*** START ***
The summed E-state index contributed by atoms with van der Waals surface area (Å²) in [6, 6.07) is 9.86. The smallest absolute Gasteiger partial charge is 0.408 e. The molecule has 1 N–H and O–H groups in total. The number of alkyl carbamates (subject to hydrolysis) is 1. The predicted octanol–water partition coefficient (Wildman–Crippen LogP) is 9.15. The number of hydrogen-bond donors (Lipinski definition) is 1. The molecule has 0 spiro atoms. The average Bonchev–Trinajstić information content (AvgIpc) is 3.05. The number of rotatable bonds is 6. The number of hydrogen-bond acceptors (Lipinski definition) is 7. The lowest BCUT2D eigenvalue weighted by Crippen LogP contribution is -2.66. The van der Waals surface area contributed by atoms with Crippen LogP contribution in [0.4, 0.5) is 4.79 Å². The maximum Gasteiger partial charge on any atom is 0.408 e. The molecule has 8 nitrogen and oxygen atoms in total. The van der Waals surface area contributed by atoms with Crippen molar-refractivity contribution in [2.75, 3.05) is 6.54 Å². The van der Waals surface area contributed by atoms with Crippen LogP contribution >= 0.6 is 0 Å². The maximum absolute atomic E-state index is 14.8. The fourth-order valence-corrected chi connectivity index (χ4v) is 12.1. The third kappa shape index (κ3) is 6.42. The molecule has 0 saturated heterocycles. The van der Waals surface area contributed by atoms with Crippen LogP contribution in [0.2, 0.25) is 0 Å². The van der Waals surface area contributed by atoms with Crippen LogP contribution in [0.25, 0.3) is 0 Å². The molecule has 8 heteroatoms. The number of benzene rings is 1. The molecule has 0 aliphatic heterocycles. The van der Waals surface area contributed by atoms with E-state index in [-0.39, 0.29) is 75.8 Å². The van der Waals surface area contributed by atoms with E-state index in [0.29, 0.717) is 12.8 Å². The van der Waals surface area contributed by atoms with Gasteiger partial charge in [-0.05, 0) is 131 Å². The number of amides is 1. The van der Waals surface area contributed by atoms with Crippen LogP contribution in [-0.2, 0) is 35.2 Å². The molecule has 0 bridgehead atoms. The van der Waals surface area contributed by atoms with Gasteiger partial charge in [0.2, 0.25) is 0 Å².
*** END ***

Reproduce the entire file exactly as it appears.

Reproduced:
The summed E-state index contributed by atoms with van der Waals surface area (Å²) in [6, 6.07) is 9.86. The smallest absolute Gasteiger partial charge is 0.408 e. The molecule has 1 N–H and O–H groups in total. The number of alkyl carbamates (subject to hydrolysis) is 1. The predicted octanol–water partition coefficient (Wildman–Crippen LogP) is 9.15. The number of hydrogen-bond donors (Lipinski definition) is 1. The molecule has 0 spiro atoms. The average Bonchev–Trinajstić information content (AvgIpc) is 3.05. The number of rotatable bonds is 6. The number of hydrogen-bond acceptors (Lipinski definition) is 7. The lowest BCUT2D eigenvalue weighted by Crippen LogP contribution is -2.66. The van der Waals surface area contributed by atoms with Crippen LogP contribution in [0.4, 0.5) is 4.79 Å². The maximum Gasteiger partial charge on any atom is 0.408 e. The molecule has 8 nitrogen and oxygen atoms in total. The van der Waals surface area contributed by atoms with Crippen molar-refractivity contribution in [2.75, 3.05) is 6.54 Å². The van der Waals surface area contributed by atoms with Crippen LogP contribution >= 0.6 is 0 Å². The maximum absolute atomic E-state index is 14.8. The fourth-order valence-corrected chi connectivity index (χ4v) is 12.1. The third kappa shape index (κ3) is 6.42. The molecule has 0 saturated heterocycles. The van der Waals surface area contributed by atoms with Crippen LogP contribution in [0.2, 0.25) is 0 Å². The van der Waals surface area contributed by atoms with Crippen LogP contribution in [0.25, 0.3) is 0 Å². The molecule has 8 heteroatoms. The number of benzene rings is 1. The molecule has 0 aliphatic heterocycles. The van der Waals surface area contributed by atoms with E-state index in [-0.39, 0.29) is 75.8 Å². The van der Waals surface area contributed by atoms with E-state index in [0.29, 0.717) is 12.8 Å². The van der Waals surface area contributed by atoms with Gasteiger partial charge in [-0.05, 0) is 131 Å². The number of amides is 1. The van der Waals surface area contributed by atoms with Crippen LogP contribution in [-0.2, 0) is 35.2 Å². The molecule has 0 bridgehead atoms. The van der Waals surface area contributed by atoms with Gasteiger partial charge in [0.2, 0.25) is 0 Å².